Divorce can be difficult for both parents and children. For children who are between the ages of 9 and 12 -- a stage in which children may already be dealing with their own emotional, physical and mental growth changes -- here are some tips that can help:
1. Talking about your problems is a good thing, and honesty is the most important.
2. Never repress your feelings. Check in with your parents regularly -- tell them how you feel; what is going on with you and what you need to do better.
3. Don't choose one parent's side over the other.
4. Don't become either parent's protector -- they are grown-ups and do not need your help.
5. Don't become a collaborator, agent or a messenger. Let your parents relate to each other independently.
6. Don't feel guilty, or blame yourself. Children have no control over their parent's relationship.
7. It is OK to spend time with each parent alone. You are apart of both, and can love them both equally.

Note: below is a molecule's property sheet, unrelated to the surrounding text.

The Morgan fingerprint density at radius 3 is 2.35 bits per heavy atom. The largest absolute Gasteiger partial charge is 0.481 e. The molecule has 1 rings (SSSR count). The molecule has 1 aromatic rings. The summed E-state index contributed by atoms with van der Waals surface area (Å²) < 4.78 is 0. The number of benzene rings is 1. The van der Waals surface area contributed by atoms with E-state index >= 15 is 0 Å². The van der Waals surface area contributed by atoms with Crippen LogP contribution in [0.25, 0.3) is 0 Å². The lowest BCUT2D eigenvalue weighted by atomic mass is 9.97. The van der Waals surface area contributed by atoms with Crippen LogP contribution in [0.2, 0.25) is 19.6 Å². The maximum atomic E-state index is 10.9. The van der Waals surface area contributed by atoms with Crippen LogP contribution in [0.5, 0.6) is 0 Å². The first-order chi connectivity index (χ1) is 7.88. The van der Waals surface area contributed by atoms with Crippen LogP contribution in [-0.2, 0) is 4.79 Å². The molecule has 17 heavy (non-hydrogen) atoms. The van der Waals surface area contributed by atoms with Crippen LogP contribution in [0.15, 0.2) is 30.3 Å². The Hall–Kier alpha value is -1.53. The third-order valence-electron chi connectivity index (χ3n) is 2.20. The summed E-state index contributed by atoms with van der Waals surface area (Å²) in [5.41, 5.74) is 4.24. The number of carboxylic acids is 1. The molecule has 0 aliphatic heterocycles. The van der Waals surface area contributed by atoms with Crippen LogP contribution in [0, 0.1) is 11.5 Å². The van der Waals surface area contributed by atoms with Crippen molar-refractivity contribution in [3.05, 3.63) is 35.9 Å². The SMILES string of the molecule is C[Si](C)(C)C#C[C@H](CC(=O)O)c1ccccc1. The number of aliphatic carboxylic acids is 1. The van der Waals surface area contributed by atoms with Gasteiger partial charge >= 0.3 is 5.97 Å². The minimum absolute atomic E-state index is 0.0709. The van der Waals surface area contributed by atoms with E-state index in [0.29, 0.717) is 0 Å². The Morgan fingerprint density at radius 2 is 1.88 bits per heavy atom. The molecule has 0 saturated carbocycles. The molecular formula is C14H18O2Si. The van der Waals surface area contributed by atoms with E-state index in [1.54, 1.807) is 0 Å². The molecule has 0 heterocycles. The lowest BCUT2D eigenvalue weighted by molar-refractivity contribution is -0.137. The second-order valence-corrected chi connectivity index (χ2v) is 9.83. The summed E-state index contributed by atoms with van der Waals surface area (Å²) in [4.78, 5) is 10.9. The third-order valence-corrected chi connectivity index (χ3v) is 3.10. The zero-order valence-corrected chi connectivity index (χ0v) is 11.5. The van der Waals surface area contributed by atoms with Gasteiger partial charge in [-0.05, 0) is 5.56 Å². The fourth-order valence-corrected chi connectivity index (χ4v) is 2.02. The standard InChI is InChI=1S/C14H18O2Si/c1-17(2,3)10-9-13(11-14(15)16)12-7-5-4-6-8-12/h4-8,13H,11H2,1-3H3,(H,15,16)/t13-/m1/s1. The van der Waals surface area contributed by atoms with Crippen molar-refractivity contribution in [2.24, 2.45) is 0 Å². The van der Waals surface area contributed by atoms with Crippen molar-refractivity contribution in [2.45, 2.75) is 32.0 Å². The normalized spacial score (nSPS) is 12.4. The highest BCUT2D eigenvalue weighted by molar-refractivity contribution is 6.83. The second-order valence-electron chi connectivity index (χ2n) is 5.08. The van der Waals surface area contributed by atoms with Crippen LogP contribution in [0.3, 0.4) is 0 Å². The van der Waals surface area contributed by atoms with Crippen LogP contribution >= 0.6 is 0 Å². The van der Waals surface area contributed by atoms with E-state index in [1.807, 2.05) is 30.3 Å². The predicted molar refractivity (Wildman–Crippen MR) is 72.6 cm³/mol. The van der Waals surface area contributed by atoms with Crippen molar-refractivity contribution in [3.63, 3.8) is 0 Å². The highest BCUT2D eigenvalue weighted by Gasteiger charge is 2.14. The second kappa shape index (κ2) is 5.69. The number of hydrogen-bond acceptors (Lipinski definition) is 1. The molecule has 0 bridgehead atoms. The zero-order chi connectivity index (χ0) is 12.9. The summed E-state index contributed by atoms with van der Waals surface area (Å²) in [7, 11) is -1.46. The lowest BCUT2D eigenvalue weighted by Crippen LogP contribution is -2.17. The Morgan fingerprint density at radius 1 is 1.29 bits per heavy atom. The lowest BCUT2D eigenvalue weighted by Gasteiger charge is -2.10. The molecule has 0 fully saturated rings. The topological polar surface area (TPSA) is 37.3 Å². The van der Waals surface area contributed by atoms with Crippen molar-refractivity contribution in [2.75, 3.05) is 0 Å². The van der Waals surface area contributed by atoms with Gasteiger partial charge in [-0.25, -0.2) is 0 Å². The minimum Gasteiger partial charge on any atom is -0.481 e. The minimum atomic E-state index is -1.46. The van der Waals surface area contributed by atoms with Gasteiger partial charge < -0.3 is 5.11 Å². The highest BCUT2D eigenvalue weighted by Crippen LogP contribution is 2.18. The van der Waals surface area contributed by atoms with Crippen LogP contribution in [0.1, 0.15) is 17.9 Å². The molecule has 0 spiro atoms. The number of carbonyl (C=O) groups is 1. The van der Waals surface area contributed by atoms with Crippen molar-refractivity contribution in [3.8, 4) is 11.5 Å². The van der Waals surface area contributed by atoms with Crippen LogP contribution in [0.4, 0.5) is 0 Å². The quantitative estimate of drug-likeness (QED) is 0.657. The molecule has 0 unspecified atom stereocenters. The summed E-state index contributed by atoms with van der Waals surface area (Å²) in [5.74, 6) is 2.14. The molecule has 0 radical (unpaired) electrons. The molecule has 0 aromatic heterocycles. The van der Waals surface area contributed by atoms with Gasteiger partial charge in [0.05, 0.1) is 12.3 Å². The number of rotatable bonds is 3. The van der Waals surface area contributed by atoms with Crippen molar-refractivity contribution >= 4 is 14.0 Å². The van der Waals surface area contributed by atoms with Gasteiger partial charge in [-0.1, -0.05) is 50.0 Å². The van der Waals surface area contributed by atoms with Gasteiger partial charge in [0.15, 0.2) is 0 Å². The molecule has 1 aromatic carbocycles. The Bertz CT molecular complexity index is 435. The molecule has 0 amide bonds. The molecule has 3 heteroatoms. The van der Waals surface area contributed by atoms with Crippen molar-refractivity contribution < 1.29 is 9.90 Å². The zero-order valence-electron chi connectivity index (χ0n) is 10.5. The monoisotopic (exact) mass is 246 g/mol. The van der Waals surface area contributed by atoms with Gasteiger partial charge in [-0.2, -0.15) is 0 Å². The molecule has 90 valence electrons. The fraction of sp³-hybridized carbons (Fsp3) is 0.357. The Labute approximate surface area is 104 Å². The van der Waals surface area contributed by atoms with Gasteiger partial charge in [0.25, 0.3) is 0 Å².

8. Allow yourself to grieve the end of your original family. This will help you open to the possibilities of your own resource and transition into a new and healthier family structure.
9. Give up the secret mission of reuniting your family.
10. Keep involved with your same gender parent, especially during puberty. This will help you answer questions about gender at a time when confusion and doubt about gender may arise.
11. Have empathy for yourself and your parents.
12. Keep as normal a routine as possible. This will help you feel more in control when everything seems out of control.
13. Don't try to take on the role as head of the house or homemaker. You are children and entitled to your childhood.
14. At the end of the day, it is important to have open conversations about your feelings. If you can't put them into words, then draw, play, dance and keep a journal. You are entitled to your feelings -- they are legitimate. Divorce is a loss of innocence, and as a child you have been put into a space that is new and frightening.
15. It is important at times like this to be able to ask for what you need for support -- perhaps, just a cuddle or a walk with either parent, a night light, a favorite toy or a picture or phone conversation with the absent parent.
16. Mainly it is important to validate your feelings so that you can be reassured of your value and self-worth as member of your family, and that you will never be abandoned.